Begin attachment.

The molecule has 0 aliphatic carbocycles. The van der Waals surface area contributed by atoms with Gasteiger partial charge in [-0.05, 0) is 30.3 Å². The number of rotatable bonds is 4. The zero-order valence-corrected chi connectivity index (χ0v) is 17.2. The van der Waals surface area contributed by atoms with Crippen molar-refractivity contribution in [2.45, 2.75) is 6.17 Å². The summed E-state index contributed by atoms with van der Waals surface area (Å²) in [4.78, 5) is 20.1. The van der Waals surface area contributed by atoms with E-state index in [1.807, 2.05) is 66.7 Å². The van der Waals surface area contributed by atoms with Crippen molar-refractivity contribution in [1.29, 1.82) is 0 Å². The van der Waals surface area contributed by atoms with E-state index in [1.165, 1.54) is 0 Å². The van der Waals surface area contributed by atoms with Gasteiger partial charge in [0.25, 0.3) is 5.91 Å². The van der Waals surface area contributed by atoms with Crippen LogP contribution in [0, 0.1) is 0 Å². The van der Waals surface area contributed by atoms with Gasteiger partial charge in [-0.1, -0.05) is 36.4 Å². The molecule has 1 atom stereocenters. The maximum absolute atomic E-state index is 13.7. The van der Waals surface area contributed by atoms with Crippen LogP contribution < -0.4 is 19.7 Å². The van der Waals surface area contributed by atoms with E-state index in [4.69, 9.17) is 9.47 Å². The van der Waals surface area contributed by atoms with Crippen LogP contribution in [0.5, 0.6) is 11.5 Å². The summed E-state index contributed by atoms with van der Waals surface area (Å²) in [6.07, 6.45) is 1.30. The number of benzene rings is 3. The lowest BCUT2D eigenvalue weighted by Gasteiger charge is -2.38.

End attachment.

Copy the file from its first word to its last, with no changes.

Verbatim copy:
The molecule has 0 aliphatic carbocycles. The van der Waals surface area contributed by atoms with Gasteiger partial charge in [-0.05, 0) is 30.3 Å². The number of rotatable bonds is 4. The zero-order valence-corrected chi connectivity index (χ0v) is 17.2. The van der Waals surface area contributed by atoms with Crippen molar-refractivity contribution in [2.45, 2.75) is 6.17 Å². The summed E-state index contributed by atoms with van der Waals surface area (Å²) in [4.78, 5) is 20.1. The van der Waals surface area contributed by atoms with E-state index in [1.807, 2.05) is 66.7 Å². The van der Waals surface area contributed by atoms with Crippen molar-refractivity contribution in [1.29, 1.82) is 0 Å². The van der Waals surface area contributed by atoms with E-state index in [1.165, 1.54) is 0 Å². The van der Waals surface area contributed by atoms with Gasteiger partial charge in [0.25, 0.3) is 5.91 Å². The van der Waals surface area contributed by atoms with Crippen LogP contribution in [0, 0.1) is 0 Å². The van der Waals surface area contributed by atoms with Gasteiger partial charge in [-0.1, -0.05) is 36.4 Å². The molecule has 1 atom stereocenters. The maximum absolute atomic E-state index is 13.7. The van der Waals surface area contributed by atoms with Crippen LogP contribution < -0.4 is 19.7 Å². The van der Waals surface area contributed by atoms with E-state index in [4.69, 9.17) is 9.47 Å². The van der Waals surface area contributed by atoms with Crippen LogP contribution in [0.5, 0.6) is 11.5 Å². The summed E-state index contributed by atoms with van der Waals surface area (Å²) in [6.07, 6.45) is 1.30. The number of benzene rings is 3. The lowest BCUT2D eigenvalue weighted by Gasteiger charge is -2.38.